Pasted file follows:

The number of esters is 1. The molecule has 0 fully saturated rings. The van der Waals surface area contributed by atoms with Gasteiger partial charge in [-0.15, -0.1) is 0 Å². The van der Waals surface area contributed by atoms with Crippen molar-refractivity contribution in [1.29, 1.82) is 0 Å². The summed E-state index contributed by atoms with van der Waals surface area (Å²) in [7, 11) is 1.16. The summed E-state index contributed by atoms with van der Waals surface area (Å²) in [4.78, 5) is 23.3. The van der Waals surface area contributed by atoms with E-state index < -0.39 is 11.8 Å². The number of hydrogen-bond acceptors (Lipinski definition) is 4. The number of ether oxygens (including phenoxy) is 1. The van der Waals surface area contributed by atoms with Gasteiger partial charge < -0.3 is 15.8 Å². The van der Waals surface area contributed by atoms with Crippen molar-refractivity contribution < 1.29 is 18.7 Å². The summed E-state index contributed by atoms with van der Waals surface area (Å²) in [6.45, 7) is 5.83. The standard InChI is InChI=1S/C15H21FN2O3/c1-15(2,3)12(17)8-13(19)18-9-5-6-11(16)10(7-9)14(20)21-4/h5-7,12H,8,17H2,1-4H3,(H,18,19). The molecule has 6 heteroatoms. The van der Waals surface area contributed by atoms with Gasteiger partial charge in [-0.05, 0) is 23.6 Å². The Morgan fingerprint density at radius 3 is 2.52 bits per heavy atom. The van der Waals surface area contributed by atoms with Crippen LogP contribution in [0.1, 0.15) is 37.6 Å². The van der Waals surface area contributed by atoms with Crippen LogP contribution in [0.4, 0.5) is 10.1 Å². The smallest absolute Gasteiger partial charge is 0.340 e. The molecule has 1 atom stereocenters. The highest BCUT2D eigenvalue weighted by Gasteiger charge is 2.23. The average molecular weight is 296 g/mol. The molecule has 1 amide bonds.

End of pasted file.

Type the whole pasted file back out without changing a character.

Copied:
The number of esters is 1. The molecule has 0 fully saturated rings. The van der Waals surface area contributed by atoms with Gasteiger partial charge in [-0.15, -0.1) is 0 Å². The van der Waals surface area contributed by atoms with Crippen molar-refractivity contribution in [1.29, 1.82) is 0 Å². The summed E-state index contributed by atoms with van der Waals surface area (Å²) in [7, 11) is 1.16. The summed E-state index contributed by atoms with van der Waals surface area (Å²) in [4.78, 5) is 23.3. The van der Waals surface area contributed by atoms with E-state index < -0.39 is 11.8 Å². The number of hydrogen-bond acceptors (Lipinski definition) is 4. The number of ether oxygens (including phenoxy) is 1. The van der Waals surface area contributed by atoms with Gasteiger partial charge < -0.3 is 15.8 Å². The van der Waals surface area contributed by atoms with Crippen molar-refractivity contribution < 1.29 is 18.7 Å². The summed E-state index contributed by atoms with van der Waals surface area (Å²) in [6.45, 7) is 5.83. The standard InChI is InChI=1S/C15H21FN2O3/c1-15(2,3)12(17)8-13(19)18-9-5-6-11(16)10(7-9)14(20)21-4/h5-7,12H,8,17H2,1-4H3,(H,18,19). The molecule has 6 heteroatoms. The van der Waals surface area contributed by atoms with Gasteiger partial charge in [-0.05, 0) is 23.6 Å². The Morgan fingerprint density at radius 3 is 2.52 bits per heavy atom. The van der Waals surface area contributed by atoms with Crippen LogP contribution in [0.1, 0.15) is 37.6 Å². The van der Waals surface area contributed by atoms with Crippen LogP contribution in [0.4, 0.5) is 10.1 Å². The smallest absolute Gasteiger partial charge is 0.340 e. The molecule has 1 atom stereocenters. The highest BCUT2D eigenvalue weighted by Gasteiger charge is 2.23. The average molecular weight is 296 g/mol. The molecule has 1 amide bonds.